C.K. Exactly, this contradiction urged us on. Every art deals with Eros and Death, longings as well as anxieties, bound together, even when often hidden, in the way in which we reveal ourselves through clothes. Even without being ill, most people are so far away from achieving the aesthetical ideals of their time that they believe they have to use corrective aids, either on the skin with clothes and cosmetics, or under the skin with cosmetic surgery. How far we go depends on the amount of suffering caused by a subjective perception of our »imperfections« The theme goes much further than our starting point with breast cancer. It has to do with no less than the factual violence, which results from such a poetic word as “Beauty”. Many women have the feeling that beauty is their most important capital. When it disappears bankruptcy threatens. A man with an amputated limb is a hero. An amputated woman is no longer a woman.

L.K. The British journalist Dina Rabinowitch laconically wrote about her breast cancer, »They are calling this the fashionable cancer. But, no one answers the question, what does one wear afterwards.« This »afterwards« interests us. Is it not humiliating to have to hide oneself, be stared at, perhaps even begin to hate oneself, while pretending to be normal, by strapping on a spare part or letting oneself undergo a reconstruction, which is not more than the creation of a piece of flesh without nerve ends. That sounds much more serious than what we are doing with our fashion. You can laugh about some of it. Some of it is provocative, but that lies not in the clothes themselves but in the way in which they are seen. Apart from that, many of our clothes can also be worn by non-Amazons.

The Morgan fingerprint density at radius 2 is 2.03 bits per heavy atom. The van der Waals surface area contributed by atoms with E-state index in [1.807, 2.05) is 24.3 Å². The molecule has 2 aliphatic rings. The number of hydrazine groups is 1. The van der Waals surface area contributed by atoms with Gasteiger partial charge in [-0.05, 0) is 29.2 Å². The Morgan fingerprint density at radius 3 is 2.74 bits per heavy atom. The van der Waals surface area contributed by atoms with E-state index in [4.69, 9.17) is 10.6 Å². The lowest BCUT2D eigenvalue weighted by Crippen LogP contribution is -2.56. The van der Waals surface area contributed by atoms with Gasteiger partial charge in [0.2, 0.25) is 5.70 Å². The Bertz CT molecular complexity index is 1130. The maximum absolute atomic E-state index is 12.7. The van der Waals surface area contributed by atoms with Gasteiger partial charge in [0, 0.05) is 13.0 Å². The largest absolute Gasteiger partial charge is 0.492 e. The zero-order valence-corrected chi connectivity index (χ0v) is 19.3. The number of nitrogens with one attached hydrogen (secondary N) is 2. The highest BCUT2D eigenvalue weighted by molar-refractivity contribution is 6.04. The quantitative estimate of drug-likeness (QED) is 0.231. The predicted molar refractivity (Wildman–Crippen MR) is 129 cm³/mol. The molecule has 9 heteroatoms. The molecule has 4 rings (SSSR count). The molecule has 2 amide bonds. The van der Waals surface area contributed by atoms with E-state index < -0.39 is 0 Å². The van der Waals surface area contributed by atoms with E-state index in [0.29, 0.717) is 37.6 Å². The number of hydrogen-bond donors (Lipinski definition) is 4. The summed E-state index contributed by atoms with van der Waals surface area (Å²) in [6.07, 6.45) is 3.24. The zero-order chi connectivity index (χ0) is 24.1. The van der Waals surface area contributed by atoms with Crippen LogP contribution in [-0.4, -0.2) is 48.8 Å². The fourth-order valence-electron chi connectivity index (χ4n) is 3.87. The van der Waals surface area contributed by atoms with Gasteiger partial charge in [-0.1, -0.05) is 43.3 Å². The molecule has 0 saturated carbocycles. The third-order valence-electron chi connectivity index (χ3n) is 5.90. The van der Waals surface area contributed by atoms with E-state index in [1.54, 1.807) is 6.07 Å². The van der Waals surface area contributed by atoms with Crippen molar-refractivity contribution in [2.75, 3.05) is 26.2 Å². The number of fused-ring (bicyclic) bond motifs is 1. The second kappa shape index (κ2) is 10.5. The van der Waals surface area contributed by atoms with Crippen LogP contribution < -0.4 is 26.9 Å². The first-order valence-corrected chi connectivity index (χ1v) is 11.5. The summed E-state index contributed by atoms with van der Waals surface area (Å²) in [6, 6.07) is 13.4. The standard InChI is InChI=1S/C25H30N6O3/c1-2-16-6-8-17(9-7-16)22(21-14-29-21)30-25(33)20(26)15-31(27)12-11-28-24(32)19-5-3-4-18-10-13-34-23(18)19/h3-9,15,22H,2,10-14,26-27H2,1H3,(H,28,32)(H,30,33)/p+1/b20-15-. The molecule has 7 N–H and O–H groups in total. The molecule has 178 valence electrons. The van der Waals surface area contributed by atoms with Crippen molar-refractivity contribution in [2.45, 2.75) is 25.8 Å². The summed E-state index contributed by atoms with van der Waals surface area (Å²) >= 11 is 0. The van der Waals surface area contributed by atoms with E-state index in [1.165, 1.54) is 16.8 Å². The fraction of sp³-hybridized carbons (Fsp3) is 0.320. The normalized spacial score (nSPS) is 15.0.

Let’s come to the clothes. Some underline the asymmetry, in others it is hardly noticeable or is hidden under the very different, or one can also say, unique designs. Are we dealing here with clothes or art?

L.K. It changes, and that is for many fashion labels very normal. There are clothes which appear on the catwalk only as special attractions in the staging of a collection and are never seen again, not to mention that they never find their way into the shops. I see the line in another way, between being wearable and being statements. There are theme-clothes, and just-clothes, which Amazons can simply wear, in which they can feel comfortable and attractive without looking like street posters for political action. We think both these positions are legitimate. We also don’t want to say that those who wear spare parts are cowardly and stupid. What an arrogance that would be! Nevertheless we want to claim for an alternative, and not to think of asymmetry as a blemish. When one is strong one can laugh about misfortunes or, as a woman said to us recently, “The womanly breast is greatly overestimated.”